An executive order by President Joe Biden in January suspended the construction of his predecessor's border wall. Now as construction crews wind down that work, dozens of Borderlands organizations are asking Biden to tear some of it down.
In a letter sent to federal officials, environmental and cultural groups list sensitive areas they say would suffer the most if the 30-foot steel bollard wall remains intact.
"National parks and monuments, water sources such as the San Pedro River, Quitobaquito Springs, San Bernardino National Wildlife Refuge, those are priorities," said Myles Traphagen with the Wildlands Network.
A new wall went up across the San Pedro River, Arizona's last free flowing river, last fall. Quitobaquito Springs, a manmade pond and ancient spring that sits a few paces from the border in Organ Pipe Cactus National Monument, is a traditional homestead and sacred site to the Hia-Ced O'odham, a tribe not federally recognized that's related to the Tohono O'odham. It was walled off at the end of 2020.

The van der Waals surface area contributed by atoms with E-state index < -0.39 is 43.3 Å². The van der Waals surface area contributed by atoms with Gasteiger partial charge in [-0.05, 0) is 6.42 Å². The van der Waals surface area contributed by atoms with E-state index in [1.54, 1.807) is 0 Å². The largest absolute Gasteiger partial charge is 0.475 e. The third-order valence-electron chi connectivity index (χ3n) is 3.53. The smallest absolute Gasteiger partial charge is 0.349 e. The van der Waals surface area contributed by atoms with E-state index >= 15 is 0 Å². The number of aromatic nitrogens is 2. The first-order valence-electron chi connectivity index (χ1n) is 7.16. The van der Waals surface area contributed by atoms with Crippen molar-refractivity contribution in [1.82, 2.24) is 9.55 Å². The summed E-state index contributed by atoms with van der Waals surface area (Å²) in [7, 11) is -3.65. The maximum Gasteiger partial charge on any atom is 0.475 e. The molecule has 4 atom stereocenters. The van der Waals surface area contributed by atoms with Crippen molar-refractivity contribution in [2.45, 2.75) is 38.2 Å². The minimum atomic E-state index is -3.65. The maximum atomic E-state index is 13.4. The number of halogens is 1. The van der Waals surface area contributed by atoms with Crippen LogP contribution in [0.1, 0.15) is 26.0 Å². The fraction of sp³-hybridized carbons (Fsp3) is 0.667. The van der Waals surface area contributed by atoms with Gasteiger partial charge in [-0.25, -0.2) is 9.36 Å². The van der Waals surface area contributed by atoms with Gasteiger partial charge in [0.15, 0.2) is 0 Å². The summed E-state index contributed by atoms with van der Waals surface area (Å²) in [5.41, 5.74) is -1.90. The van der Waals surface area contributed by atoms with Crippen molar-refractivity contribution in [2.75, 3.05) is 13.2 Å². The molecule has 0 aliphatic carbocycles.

Traphagen said these places are biodiversity goldmines with precious surface water that's a vital source for wildlife. While assessing which sections of the wall should be considered for removal, he said he and other activists focused on cultural sites, wildlife corridors and places in which the new wall could impact the flow of water.
The resulting list includes roughly 70 miles worth of wall segments in Arizona, Texas, California and New Mexico the activists say should be prioritized.
Over the last few weeks, Traphagen has made regular "ground truth" trips around Arizona's borderland to verify what stage border wall construction is in and where. But he said sometimes data from Customs and Border Protection doesn’t match up.
"The accuracy of information provided by CBP has been dubious and in many cases entirely inaccurate," he said. "There is no transparency."
The Trump administration said it completed some 450 miles of wall in total. Biden's executive order halted construction for 60 days and gave contractors seven days to comply, but administration officials have not publicly supported tearing any section down.